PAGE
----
It’s no secret that the Smithsonian’s first Secretary Joseph Henry was passionate about science and scientific research: from his own experiments, to the corps of meteorological observers he encouraged, to the young scientists who lived in residence in the Smithsonian Institution Building. Henry’s attitude towards collections was less enthusiastic, and perhaps influenced his decision to place the responsibility for the National Museum’s collections in the hands of his Assistant Secretary Spencer Fullerton Baird.
Baird describes the early vision for collections in a letter to Professor Alexander Winchell who, like many others, was excited by the prospect of contributing to the Smithsonian vision and hopeful that the specimen collections he sent in would help to make the Institution’s collections more comprehensive and complete.
“It is true Prof. Henry is opposed to indiscriminate collections; so’m I; but our idea is a complete North American at least.” Spencer Baird wrote to Professor Alexander Winchell on March 19, 1853.
The careful development of a national collection was a task Baird excelled in, and required a balance of seeking out new collections as well as sorting through and assessing the collections volunteered from across North America and overseas. After Baird was named the first curator in 1850, the scope quickly grew beyond his ability to handle singlehandedly. Additional curators were brought on board. The United States National Museum, Secretary Baird’s dream, opened in 1881.
A Deeper Dive
The Smithsonian Institution’s Annual Reports, like other organization’s annual reports, are a distillation of more detailed reports from within the Institution. The holdings in the Archives collection “Record Unit 158, United States National Museum, Curators’ Annual Reports, 1881 – 1964” is just that: direct reports from the curators of each year’s activities at the department, division and/or section level within the Museum. Coming straight from the curators, they offer up additional detail, insights and opinions about the development and stewardship of collections beyond that reflected in the Institution’s Annual Reports. What were the priorities for collecting different types of material? What expectations did the curators have of the usefulness of their collections? How did they manage the process of reviewing unsolicited specimens?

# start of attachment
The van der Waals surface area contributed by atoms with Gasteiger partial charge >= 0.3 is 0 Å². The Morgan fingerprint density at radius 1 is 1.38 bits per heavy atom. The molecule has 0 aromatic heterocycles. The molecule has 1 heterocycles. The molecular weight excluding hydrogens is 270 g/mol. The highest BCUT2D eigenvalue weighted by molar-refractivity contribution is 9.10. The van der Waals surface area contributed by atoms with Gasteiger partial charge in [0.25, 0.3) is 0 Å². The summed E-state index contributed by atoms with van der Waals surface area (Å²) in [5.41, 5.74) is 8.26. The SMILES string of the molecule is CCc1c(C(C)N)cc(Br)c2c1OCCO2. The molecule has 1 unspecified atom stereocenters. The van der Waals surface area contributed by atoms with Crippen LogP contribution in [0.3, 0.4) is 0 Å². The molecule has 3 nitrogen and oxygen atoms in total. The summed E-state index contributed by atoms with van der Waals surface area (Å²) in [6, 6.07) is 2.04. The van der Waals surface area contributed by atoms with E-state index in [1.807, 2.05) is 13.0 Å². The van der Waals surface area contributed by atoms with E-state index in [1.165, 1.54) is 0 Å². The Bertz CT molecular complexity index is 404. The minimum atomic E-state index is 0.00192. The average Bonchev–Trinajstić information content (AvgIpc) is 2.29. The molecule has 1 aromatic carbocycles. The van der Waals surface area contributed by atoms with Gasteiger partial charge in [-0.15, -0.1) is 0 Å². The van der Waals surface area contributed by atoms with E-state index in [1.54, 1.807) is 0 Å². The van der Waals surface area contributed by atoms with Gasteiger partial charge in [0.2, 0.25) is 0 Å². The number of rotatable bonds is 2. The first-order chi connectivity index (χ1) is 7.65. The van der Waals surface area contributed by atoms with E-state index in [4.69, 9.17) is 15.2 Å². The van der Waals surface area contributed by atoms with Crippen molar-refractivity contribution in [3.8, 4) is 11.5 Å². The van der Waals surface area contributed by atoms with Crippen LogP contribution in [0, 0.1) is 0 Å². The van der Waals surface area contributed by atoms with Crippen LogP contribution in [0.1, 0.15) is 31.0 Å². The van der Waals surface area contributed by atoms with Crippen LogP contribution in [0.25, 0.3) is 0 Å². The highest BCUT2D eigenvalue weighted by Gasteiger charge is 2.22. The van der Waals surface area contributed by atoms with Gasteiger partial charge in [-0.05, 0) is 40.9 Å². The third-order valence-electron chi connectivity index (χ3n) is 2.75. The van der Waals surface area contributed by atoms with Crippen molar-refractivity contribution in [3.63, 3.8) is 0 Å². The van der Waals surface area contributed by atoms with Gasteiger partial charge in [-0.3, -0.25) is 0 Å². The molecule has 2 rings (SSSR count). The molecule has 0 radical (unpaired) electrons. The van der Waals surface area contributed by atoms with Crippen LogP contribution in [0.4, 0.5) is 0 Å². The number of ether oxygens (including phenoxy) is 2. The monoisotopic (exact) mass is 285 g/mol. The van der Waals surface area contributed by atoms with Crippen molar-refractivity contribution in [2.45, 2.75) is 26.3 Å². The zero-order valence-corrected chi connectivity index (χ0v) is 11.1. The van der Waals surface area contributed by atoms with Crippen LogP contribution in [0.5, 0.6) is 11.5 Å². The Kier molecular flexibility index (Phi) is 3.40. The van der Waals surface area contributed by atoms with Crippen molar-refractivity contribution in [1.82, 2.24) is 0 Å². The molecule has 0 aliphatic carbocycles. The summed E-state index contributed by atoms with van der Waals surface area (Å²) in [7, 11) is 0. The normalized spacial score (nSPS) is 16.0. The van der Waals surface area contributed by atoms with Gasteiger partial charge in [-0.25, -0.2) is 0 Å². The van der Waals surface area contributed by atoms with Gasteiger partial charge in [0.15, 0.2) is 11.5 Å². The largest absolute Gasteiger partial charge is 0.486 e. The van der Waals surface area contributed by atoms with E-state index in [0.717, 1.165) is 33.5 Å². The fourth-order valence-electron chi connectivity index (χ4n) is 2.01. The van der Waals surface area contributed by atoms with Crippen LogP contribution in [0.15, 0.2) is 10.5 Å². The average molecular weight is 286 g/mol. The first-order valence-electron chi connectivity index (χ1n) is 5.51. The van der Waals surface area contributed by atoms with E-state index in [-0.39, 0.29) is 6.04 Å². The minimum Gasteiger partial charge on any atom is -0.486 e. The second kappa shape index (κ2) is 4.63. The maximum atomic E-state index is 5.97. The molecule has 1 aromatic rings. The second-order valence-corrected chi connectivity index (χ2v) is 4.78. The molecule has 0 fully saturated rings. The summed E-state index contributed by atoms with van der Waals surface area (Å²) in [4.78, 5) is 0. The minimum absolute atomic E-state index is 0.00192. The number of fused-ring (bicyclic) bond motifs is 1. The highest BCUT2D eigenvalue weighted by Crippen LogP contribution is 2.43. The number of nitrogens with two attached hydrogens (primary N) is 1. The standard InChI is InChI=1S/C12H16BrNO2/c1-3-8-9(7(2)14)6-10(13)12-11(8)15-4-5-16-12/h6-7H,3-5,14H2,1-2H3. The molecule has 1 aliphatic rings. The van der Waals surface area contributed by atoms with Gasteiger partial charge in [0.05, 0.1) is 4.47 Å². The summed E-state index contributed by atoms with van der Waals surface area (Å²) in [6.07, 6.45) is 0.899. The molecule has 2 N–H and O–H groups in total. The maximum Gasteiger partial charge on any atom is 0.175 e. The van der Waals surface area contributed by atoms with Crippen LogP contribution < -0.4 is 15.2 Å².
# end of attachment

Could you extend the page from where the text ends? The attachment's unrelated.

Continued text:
Enhancing Access with the Help of Digital Volunteers
In order to provide researchers online access to this collections, the Archives has embarked on an extended digitization project. This affords researchers around the world simultaneous access. However, our goal is to provide the ability to search across the full text of each report and across reports. These curators’ reports will be added to the Smithsonian Transcription Center beginning the first week of June where digital volunteers can help us to transcribe this valuable body of historical documents. The complete transcripts will then be made available fully accessible on the Archives website.
Record Unit 158, United States National Museum, Curators’ Annual Reports, 1881 – 1964, Smithsonian Institution Archives
SIA Acc. 12-492 - United States National Museum. Division of Graphic Arts. Section of Photography, Photographic Collection, 1933, Smithsonian Institution Archives